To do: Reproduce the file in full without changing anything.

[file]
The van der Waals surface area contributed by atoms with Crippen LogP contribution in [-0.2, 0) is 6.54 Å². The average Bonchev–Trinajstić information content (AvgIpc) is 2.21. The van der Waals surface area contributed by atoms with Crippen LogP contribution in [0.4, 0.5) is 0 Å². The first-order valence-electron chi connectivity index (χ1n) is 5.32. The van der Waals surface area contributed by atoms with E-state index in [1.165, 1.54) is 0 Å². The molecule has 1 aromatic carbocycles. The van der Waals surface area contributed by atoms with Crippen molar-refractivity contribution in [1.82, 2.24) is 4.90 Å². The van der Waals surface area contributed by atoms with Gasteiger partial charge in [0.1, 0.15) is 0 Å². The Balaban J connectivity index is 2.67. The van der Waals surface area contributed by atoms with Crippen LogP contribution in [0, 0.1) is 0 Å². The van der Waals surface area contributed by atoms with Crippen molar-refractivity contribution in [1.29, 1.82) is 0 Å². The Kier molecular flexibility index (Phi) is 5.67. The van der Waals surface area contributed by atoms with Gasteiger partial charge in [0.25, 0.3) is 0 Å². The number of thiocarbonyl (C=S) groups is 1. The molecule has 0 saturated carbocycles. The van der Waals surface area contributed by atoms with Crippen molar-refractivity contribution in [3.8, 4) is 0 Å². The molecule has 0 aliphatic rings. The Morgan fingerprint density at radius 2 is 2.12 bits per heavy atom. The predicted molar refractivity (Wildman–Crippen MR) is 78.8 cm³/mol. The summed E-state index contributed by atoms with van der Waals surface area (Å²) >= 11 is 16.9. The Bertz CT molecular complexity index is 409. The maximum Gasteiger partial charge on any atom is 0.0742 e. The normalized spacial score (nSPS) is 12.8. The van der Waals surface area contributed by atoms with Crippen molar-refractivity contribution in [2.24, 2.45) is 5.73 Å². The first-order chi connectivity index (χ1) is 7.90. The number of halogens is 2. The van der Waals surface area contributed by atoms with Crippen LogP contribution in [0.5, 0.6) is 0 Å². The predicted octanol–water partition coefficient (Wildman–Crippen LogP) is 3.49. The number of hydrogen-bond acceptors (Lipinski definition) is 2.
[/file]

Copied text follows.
The van der Waals surface area contributed by atoms with Crippen LogP contribution in [-0.2, 0) is 6.54 Å². The average Bonchev–Trinajstić information content (AvgIpc) is 2.21. The van der Waals surface area contributed by atoms with Crippen LogP contribution in [0.4, 0.5) is 0 Å². The first-order valence-electron chi connectivity index (χ1n) is 5.32. The van der Waals surface area contributed by atoms with E-state index in [1.165, 1.54) is 0 Å². The molecule has 1 aromatic carbocycles. The van der Waals surface area contributed by atoms with Crippen molar-refractivity contribution in [1.82, 2.24) is 4.90 Å². The van der Waals surface area contributed by atoms with Gasteiger partial charge in [0.1, 0.15) is 0 Å². The Balaban J connectivity index is 2.67. The van der Waals surface area contributed by atoms with Crippen LogP contribution in [0, 0.1) is 0 Å². The van der Waals surface area contributed by atoms with Crippen molar-refractivity contribution in [1.29, 1.82) is 0 Å². The Kier molecular flexibility index (Phi) is 5.67. The van der Waals surface area contributed by atoms with Gasteiger partial charge in [0.25, 0.3) is 0 Å². The number of thiocarbonyl (C=S) groups is 1. The molecule has 0 saturated carbocycles. The van der Waals surface area contributed by atoms with Crippen molar-refractivity contribution in [3.8, 4) is 0 Å². The molecule has 0 aliphatic rings. The Morgan fingerprint density at radius 2 is 2.12 bits per heavy atom. The predicted molar refractivity (Wildman–Crippen MR) is 78.8 cm³/mol. The summed E-state index contributed by atoms with van der Waals surface area (Å²) >= 11 is 16.9. The Bertz CT molecular complexity index is 409. The maximum Gasteiger partial charge on any atom is 0.0742 e. The normalized spacial score (nSPS) is 12.8. The van der Waals surface area contributed by atoms with Crippen molar-refractivity contribution in [2.24, 2.45) is 5.73 Å². The first-order chi connectivity index (χ1) is 7.90. The number of halogens is 2. The van der Waals surface area contributed by atoms with Crippen LogP contribution in [0.5, 0.6) is 0 Å². The predicted octanol–water partition coefficient (Wildman–Crippen LogP) is 3.49. The number of hydrogen-bond acceptors (Lipinski definition) is 2.